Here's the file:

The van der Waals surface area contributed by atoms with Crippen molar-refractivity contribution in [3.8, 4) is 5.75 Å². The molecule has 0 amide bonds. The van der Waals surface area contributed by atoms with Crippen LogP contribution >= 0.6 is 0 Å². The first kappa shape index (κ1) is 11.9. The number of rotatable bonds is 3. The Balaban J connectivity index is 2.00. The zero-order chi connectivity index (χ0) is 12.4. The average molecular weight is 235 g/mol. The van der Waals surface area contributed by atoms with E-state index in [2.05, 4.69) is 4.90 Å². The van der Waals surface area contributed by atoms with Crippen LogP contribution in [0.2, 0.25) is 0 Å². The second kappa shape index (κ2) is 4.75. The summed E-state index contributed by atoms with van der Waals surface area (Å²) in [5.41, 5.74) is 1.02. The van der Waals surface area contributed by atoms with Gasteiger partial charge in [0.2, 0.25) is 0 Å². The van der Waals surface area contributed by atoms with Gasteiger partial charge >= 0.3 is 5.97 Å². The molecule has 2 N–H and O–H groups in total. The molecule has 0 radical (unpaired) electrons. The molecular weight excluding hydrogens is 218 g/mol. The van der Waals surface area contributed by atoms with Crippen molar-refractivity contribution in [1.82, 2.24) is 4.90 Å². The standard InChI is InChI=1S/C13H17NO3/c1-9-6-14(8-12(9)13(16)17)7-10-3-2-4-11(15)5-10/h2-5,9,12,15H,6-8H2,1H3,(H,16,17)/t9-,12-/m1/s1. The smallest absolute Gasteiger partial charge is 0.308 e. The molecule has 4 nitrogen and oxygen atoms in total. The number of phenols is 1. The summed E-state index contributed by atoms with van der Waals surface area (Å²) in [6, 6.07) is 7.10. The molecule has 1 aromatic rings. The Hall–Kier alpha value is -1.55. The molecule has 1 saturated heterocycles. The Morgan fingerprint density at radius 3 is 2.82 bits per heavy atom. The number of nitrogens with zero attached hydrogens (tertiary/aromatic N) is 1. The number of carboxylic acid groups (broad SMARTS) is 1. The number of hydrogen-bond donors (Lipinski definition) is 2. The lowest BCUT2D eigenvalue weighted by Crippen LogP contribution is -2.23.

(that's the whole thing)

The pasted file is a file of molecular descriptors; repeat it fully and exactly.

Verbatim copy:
The van der Waals surface area contributed by atoms with Crippen molar-refractivity contribution in [3.8, 4) is 5.75 Å². The molecule has 0 amide bonds. The van der Waals surface area contributed by atoms with Crippen LogP contribution >= 0.6 is 0 Å². The first kappa shape index (κ1) is 11.9. The number of rotatable bonds is 3. The Balaban J connectivity index is 2.00. The zero-order chi connectivity index (χ0) is 12.4. The average molecular weight is 235 g/mol. The van der Waals surface area contributed by atoms with E-state index in [2.05, 4.69) is 4.90 Å². The van der Waals surface area contributed by atoms with Crippen LogP contribution in [0.2, 0.25) is 0 Å². The second kappa shape index (κ2) is 4.75. The summed E-state index contributed by atoms with van der Waals surface area (Å²) in [5.41, 5.74) is 1.02. The van der Waals surface area contributed by atoms with Gasteiger partial charge in [0.2, 0.25) is 0 Å². The van der Waals surface area contributed by atoms with Gasteiger partial charge >= 0.3 is 5.97 Å². The molecule has 2 N–H and O–H groups in total. The molecule has 0 radical (unpaired) electrons. The molecular weight excluding hydrogens is 218 g/mol. The van der Waals surface area contributed by atoms with Crippen molar-refractivity contribution in [1.82, 2.24) is 4.90 Å². The standard InChI is InChI=1S/C13H17NO3/c1-9-6-14(8-12(9)13(16)17)7-10-3-2-4-11(15)5-10/h2-5,9,12,15H,6-8H2,1H3,(H,16,17)/t9-,12-/m1/s1. The smallest absolute Gasteiger partial charge is 0.308 e. The molecule has 4 nitrogen and oxygen atoms in total. The number of phenols is 1. The summed E-state index contributed by atoms with van der Waals surface area (Å²) in [6, 6.07) is 7.10. The molecule has 1 aromatic rings. The Hall–Kier alpha value is -1.55. The molecule has 1 saturated heterocycles. The Morgan fingerprint density at radius 3 is 2.82 bits per heavy atom. The number of nitrogens with zero attached hydrogens (tertiary/aromatic N) is 1. The number of carboxylic acid groups (broad SMARTS) is 1. The number of hydrogen-bond donors (Lipinski definition) is 2. The lowest BCUT2D eigenvalue weighted by Crippen LogP contribution is -2.23.